Your Life And Privacy
Original in hand, you trek down to your friendly neighborhood copy store to make a duplicate. What could be bad – photocopier low on toner?
Lost your copy card?
Try identity theft.
Most photocopy machines manufactured since 2002 have hard drives that store images of copied documents – Social Security cards, tax returns, medical claim forms – remember that insanity diagnosis you wanted to keep quiet? If these images are stored in unencrypted format, anybody with access to the hard drive can see them.
A copy center’s photocopiers can also be hooked up to a computer network utilizing a central hard drive. An unprotected network is vulnerable to identity theft.
Access to a hard drive can occur in different ways. A copy center leasing a copier returns it at the end of the term to the leasing business, which resells it to another business, possibly to a ring of identity thieves buying it to retrieve personal information for criminal gain.
A rogue employee accesses a copier’s hard drive. A hacker accesses the unencrypted hard drive of a network storing images from a copier (or scanner or fax).
In 2010, the new owner of secondhand copiers discovered police records, names and Social Security numbers, and Affinity Health Plan medical records on the copiers’ hard drives.
The exposed medical records, a reportable “security breach” event (The Wave, Your Life and Privacy: Are You A Security Breach Victim? (5/18/12), http://tinyurl.com/7otxvkv, on breach notices), required Affinity to notify over 400,000 customers that their personal information may have been at risk.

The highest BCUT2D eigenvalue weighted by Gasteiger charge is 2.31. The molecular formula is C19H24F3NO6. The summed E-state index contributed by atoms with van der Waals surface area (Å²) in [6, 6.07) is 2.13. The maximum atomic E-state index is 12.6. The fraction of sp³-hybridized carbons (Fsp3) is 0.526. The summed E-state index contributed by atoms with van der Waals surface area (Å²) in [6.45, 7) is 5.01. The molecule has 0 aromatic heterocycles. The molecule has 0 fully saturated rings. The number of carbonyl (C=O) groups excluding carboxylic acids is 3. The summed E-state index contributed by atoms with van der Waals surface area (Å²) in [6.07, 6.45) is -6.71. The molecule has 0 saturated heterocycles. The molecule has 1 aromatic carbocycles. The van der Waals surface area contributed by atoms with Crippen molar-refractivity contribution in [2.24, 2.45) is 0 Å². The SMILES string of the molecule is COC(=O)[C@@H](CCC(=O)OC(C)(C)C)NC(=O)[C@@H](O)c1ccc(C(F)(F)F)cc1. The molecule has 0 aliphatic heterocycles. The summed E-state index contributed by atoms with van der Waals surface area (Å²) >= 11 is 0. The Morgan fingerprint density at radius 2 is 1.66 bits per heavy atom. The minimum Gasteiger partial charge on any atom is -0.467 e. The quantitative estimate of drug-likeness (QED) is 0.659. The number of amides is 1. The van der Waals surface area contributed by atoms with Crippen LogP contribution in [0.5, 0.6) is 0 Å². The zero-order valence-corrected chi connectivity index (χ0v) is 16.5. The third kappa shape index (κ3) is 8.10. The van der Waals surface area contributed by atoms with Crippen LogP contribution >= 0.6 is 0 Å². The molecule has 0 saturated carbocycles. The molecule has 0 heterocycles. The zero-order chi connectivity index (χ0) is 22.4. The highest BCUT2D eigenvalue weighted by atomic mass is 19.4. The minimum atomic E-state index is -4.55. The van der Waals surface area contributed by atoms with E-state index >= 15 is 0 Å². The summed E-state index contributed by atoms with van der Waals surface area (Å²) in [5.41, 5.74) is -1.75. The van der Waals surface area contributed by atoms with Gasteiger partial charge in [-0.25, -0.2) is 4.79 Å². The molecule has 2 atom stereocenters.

There is no baseline federal law requiring safeguards for public photocopiers.
There’s not even a requirement that photocopy centers post signs notifying consumers of risks.
(Under general state and federal laws, businesses must not mislead consumers about data security practices, and certain businesses must take reasonable steps to destroy sensitive personal information.
Companies in the healthcare and financial industries have security obligations under federal laws.)
Last year, New York amended its law to require New York retailers to include instructions for customers on how to remove data from hard drives in electronic equipment submitted to a recycling program (and possibly refurbished for resale). Last month, the New Jersey Assembly passed a bill that would require information stored on copiers and scanners used by consumers to be wiped clean when the machine is no longer in use.
If you use public photocopiers, protect your information:
1. Ask about safety features, like automatic deletion of documents after copying.
2. For sensitive data, buy your own small capacity copier without a hard drive.
If you don’t want to buy, find a public copier without a hard drive.
3. If your copier has a hard drive, or is hooked up to a computer network’s hard drive, install security features that encrypt or eliminate stored data. If you have an existing copier, make sure security features are installed.
4. Before disposing of any machine with a hard drive, make sure the hard drive is wiped clean.
Don’t use public copy machines without thinking or if you feel uncertain about safeguards.
Your privacy may not be as private as you think.